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For the past few months, I have been able to be something that as a pastor I rarely get to experience. For four months I have been able to be a visitor at church. I have always been on staff and had a crucial role to fulfill on Sundays, but now that we are preparing to plant Greenville Community Church here in Greenville, SC, I have had the pleasure of being able to drop in and learn from other churches.

From our experience in this season of ministry, we have found that most churches are working hard to be ready to welcome guests. Not every church we have attended has had a great guest services team but each of the churches we have checked out has made it a priority. It’s encouraging to see churches strive to be ready for new faces to join them. I’m thrilled that churches are taking the guest experience seriously because it’s a critical element if a church hopes to reach and retain new people.

As visitors, we have learned some lessons that we will make a priority as we launch our new church. Here is what we have found has mattered the most as we have visited churches…

  1. Your website gives a critical 1st impression. > We have learned so much about churches we are planning to visit by simply checking out their websites, and we have even decided not to visit churches because of the website. The truth is, the design and content of your website provide an important view into your church before anyone shows up for your service.
  2. Your social media helps me see what you are about. > Social media for a church is also sharing a story and most churches are using it as a glorified announcement board. Before we visit, we have checked out the social media outlets to learn if it’s a priority to the church and what message they are sharing through the different platforms.
  3. Parking volunteers can help or hurt…choose wisely if you use them. > We have visited churches with and without parking lot teams. Here is my advice. If you are going to use a parking lot team make sure and put connectors out there. Don’t use a parking lot team if you are going to put grumpy or indifferent people in that area. We have seen this at several churches and it does not set the tone well. If you use a parking team then make it a priority.
  4. Signage really is a big deal. > If your signage is bad my experience will be bad because I am new. Clear, well designed, helpful signage is a must.
  5. Coffee is important. > Make sure it’s high quality, easily available, and served in a good cup. There is something welcoming and community-building wrapped around serving coffee so make sure it’s done well.
  6. Check-in volunteers for families can make or break a family’s first visit. > Helping kids get checked into their ministry area is already stressful and the people you staff in family guest services set the tone for your entire family ministry. Make sure those areas are staffed with your most helpful and caring leaders.
  7. Quality hosting and direction from the worship leader is very important. > Stage hosts and worship leaders who communicate well from stage help visitors understand the culture of the church. Hosts and worship leaders who communicate poorly (too long, random, insider talk, or “used care salesman-ish” tone) from stage make visitors want to run for the car.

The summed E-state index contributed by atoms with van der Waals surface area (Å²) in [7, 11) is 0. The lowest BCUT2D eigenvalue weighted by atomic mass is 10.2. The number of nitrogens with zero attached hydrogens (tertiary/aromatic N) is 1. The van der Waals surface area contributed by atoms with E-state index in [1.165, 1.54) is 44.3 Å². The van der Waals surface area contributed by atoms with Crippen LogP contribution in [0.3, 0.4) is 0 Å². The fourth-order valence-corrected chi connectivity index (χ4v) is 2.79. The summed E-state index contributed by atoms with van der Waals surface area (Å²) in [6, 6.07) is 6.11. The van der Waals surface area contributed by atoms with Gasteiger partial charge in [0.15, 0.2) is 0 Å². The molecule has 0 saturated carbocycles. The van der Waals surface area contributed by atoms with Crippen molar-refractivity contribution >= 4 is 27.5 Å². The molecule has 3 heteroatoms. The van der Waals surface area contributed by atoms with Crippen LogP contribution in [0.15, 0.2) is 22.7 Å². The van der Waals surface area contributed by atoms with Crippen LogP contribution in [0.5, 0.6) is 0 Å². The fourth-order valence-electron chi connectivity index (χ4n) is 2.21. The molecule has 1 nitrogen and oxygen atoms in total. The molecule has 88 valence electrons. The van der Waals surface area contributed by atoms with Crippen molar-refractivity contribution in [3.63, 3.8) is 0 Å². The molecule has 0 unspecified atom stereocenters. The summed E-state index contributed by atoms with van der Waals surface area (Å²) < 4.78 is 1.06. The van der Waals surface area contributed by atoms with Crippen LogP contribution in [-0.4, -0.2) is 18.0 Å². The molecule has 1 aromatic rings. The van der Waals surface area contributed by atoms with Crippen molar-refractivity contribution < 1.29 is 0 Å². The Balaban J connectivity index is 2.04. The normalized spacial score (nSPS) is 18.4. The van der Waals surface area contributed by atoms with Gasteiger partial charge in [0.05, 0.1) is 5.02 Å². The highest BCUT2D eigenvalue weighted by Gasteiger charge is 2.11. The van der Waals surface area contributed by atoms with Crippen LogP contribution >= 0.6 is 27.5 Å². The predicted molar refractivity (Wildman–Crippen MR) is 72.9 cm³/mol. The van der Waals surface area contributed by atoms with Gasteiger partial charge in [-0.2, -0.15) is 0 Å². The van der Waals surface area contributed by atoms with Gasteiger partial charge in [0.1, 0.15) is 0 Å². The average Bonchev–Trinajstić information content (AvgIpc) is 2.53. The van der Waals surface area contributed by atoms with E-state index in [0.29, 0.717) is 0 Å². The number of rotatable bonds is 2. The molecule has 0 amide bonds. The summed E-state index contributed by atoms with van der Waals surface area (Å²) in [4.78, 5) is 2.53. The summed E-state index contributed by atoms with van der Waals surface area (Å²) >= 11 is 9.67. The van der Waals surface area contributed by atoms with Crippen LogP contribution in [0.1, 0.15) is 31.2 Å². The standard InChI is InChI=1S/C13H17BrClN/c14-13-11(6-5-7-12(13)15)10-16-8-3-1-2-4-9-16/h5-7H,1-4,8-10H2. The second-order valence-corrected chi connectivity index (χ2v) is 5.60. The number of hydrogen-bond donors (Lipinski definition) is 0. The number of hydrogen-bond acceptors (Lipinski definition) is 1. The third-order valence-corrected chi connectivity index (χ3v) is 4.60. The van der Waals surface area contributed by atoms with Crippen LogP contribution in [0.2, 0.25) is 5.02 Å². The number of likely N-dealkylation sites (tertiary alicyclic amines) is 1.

8. Whatever you print to give away make sure it’s excellent and helpful. > If you are going to have pieces you give out on Sundays please make sure they look good and have the correct information.
  9. Don’t force greeting time in the service. > If you use a “turn around and tell your neighbor hello” moment please explain why and set it up so it’s easier for introverts. Please do not feel that you have to do this every week. I’m an extrovert and it’s still odd at times. It helps when the time of greeting is led well and timed well, we don’t need 10 minutes to mingle.
  10. Work hard to make the sound and lighting engaging and not distracting. > The goal of sound and lighting is to help the experience not detract from it. Sound and lighting are important factors to visitors so put effort into making it great. This has nothing to do with the style of service. Make sure sound and lighting are great so you don’t distract the visitor from the message in whatever style of service you create.
  11. The quality of the communicator is critical. > It’s really the most important factor for visitors and it’s already been proven by research over the years. Preaching/teaching really does matter so make sure your communicators are empowered, trained, and equipped to make the message great.
  12. Be clear about how people can connect and get questions answered after service. > Every week, no matter what, engage visitors from the stage and let them know how they can take the next step. Where is the info center, guest center, connection table, or whatever you call it! Talk to visitors and let them know how to connect and ask questions.
  13. Choose pre and post service music carefully and have it ready to go. > The music you choose pre and post service is sending a message. Choose well and make sure the volume is right!
  14. Greeters and door hosts matter as much after as before service. > It’s easy to get confused in a new space so having people in place to help and connect after the service is a real bonus.
  15. You can’t fake authentic joy and community. > It’s been easy to see when people are serving out of obligation and when people really love their church as we have visited. This is a leadership culture issue and it’s easy to diagnose when visiting churches. You, as the leader, have to make the visitor experience everyone fights for.